Talking to New York Senator Chuck Schumer on Sunday's Face the Nation, host Bob Schieffer said of a video statement released by President Obama on Saturday: "If I didn't know better and had my eyes closed I might have thought that was President Reagan talking." Schieffer specifically referred to Obama's call for spending cuts, noting: "It sounded very much like a speech that a Republican would make."
After Schumer promised his party was serious about deficit reduction, Schieffer proceeded to characterize Republican calls for spending cuts in much less flattering light: "Eric Cantor said this morning, under hard questioning I should add, that yes indeed cancer research would also be on the table when you talk about cutting spending. Can you envision cuts in cancer research?"
Schieffer was referring to an interview Cantor did on NBC's Meet the Press on Sunday, when host David Gregory wondered if "cancer research is on the table" in terms of spending cuts. Cantor did not specifically address such funding, but simply stated: "We've got to be very, very good and disciplined to make sure that we are cutting what needs to be cut and focused on growing this economy so America can maintain its competitiveness and we can see jobs grow in the private sector."
Responding to Schieffer's question, Schumer argued: "Well, you know, the proposal that the Republican Study Committee made focuses on only one part of the budget. And because they have to get all their reductions out of that one part, they do things that most Americans wouldn't want, such as cut cancer research. But, for instance, they leave the military totally out." During the Meet the Press interview, Gregory asked if there would be cuts in defense spending, to which Cantor replied: "Absolutely...no one can defend the expenditure of every dollar and cent over at the Pentagon. And we've got to be very serious to make sure that they're doing more with less as well."
Earlier in the broadcast, Schieffer asked Arizona Senator John McCain if Republican efforts to repeal costly ObamaCare legislation was "a waste of time."
Here is a portion of Schieffer's January 23 exchange with Schumer:
BOB SCHIEFFER: Alright. In his preview of the State of the Union message, that the White House released last night, kind of a video press release, here's one of the things that President Obama said. Take a listen.
BARACK OBAMA: We're also going to have to deal with our deficits and our debt in a responsible way. And we've got to reform government, so that it's leaner and smarter for 21st Century.
SCHIEFFER: You know, if I didn't know better and had my eyes closed I might have thought that was President Reagan talking. It sounded very much like a speech that a Republican would make. Are Democrats really going to be serious about this, Senator Schumer? And how is the Left in your party going to take this idea of this new focus on cutting spending?
CHUCK SCHUMER: Well, let me say this. First, we are serious and we'll continue to be. We passed last year, in our appropriations measures, something called McCaskill-Sessions, Claire McCaskill, Democrat, Jeff Sessions, Republican, that cut back on spending. We know that has to happen but it has to be done in a smart way. And another thing the President is going to talk about is not cutting back on investments that will help us grow in the future. Things like education and infrastructure and scientific research.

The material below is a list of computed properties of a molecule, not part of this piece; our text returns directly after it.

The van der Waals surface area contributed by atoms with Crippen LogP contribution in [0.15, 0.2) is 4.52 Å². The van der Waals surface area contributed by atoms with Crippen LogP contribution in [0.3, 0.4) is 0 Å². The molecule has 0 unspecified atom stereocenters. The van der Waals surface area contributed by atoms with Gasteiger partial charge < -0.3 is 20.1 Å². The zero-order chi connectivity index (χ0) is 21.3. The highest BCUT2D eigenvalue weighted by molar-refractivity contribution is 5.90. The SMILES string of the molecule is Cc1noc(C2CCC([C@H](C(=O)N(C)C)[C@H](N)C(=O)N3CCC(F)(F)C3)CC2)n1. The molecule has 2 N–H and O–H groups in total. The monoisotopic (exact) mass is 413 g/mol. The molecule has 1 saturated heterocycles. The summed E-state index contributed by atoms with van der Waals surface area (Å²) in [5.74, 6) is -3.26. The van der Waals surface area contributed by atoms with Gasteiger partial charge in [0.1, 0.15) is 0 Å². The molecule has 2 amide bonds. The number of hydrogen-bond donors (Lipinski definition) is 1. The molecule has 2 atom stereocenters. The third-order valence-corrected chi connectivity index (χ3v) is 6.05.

In fact, I think the President's message is going to be one of hope, of the future, and of growth. He is going to focus like a laser on the middle class and helping them grow their paychecks, if they have a job, growing jobs, growing the economy, both in the short term and the long term. And so, yes, we have to cut. And there's a lot of waste in the government and we will join with our colleagues and with the President to do it, but certain key investments we will keep. And the bottom line is this. The American people want an optimistic, future-oriented, pro-growth platform. This dour, sour, 'Everything is wrong, no one can do anything right,' that's not going to work. That's not what the American people want. So I think the President's speech is going to be well-received by Democrats in the Congress, in the country, but by all Americans more importantly.
SCHIEFFER: Eric Cantor said this morning, under hard questioning I should add, that yes indeed cancer research would also be on the table when you talk about cutting spending. Can you envision cuts in cancer research?
SCHUMER: Well, you know, the proposal that the Republican Study Committee made focuses on only one part of the budget. And because they have to get all their reductions out of that one part, they do things that most Americans wouldn't want, such as cut cancer research. But, for instance, they leave the military totally out. Now I'm for a strong military and I've always supported it. But everyone knows there's waste and inefficiency in the military budget. Defense Secretary Gates has proposed cutting $150 billion out of it. And if you want to be fair, if you want to be – convince people that you're really for cutting you have to cut the waste across the board. Waste in the military is no better than waste domestic programs. And it seems that it's a little political.
SCHIEFFER: Alright, where-
SCHUMER: You know, just focus on one area, areas that Republicans don't like. We should try to eliminate the waste and inefficiency across the board.
— Kyle Drennen is a news analyst at the Media Research Center. You can follow him on Twitter here.